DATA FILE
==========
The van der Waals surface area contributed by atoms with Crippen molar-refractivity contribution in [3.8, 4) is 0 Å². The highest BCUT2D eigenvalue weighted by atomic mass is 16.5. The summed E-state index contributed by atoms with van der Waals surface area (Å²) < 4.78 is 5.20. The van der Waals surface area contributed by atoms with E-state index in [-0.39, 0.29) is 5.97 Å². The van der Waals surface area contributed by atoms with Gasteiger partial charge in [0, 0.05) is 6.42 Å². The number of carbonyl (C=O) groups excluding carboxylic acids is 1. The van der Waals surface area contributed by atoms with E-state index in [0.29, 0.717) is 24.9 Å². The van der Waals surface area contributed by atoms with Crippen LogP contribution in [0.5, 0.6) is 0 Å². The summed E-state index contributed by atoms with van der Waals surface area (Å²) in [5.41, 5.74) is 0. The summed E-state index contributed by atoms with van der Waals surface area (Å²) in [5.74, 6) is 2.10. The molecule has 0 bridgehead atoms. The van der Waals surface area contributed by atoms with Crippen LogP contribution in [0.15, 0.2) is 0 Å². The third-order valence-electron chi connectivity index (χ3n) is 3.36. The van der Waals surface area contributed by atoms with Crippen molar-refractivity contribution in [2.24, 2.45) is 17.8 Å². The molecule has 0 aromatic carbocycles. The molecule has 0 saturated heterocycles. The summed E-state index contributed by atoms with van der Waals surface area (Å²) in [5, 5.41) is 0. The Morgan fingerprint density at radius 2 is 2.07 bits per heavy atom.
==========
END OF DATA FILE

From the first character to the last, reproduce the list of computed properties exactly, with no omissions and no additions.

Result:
The van der Waals surface area contributed by atoms with Crippen molar-refractivity contribution in [3.8, 4) is 0 Å². The highest BCUT2D eigenvalue weighted by atomic mass is 16.5. The summed E-state index contributed by atoms with van der Waals surface area (Å²) < 4.78 is 5.20. The van der Waals surface area contributed by atoms with E-state index in [-0.39, 0.29) is 5.97 Å². The van der Waals surface area contributed by atoms with Gasteiger partial charge in [0, 0.05) is 6.42 Å². The number of carbonyl (C=O) groups excluding carboxylic acids is 1. The van der Waals surface area contributed by atoms with E-state index in [0.29, 0.717) is 24.9 Å². The van der Waals surface area contributed by atoms with Crippen LogP contribution in [0.5, 0.6) is 0 Å². The summed E-state index contributed by atoms with van der Waals surface area (Å²) in [5.41, 5.74) is 0. The summed E-state index contributed by atoms with van der Waals surface area (Å²) in [5.74, 6) is 2.10. The molecule has 0 bridgehead atoms. The van der Waals surface area contributed by atoms with Crippen LogP contribution in [0.15, 0.2) is 0 Å². The third-order valence-electron chi connectivity index (χ3n) is 3.36. The van der Waals surface area contributed by atoms with Crippen molar-refractivity contribution in [2.24, 2.45) is 17.8 Å². The molecule has 0 aromatic carbocycles. The molecule has 0 saturated heterocycles. The summed E-state index contributed by atoms with van der Waals surface area (Å²) in [5, 5.41) is 0. The Morgan fingerprint density at radius 2 is 2.07 bits per heavy atom.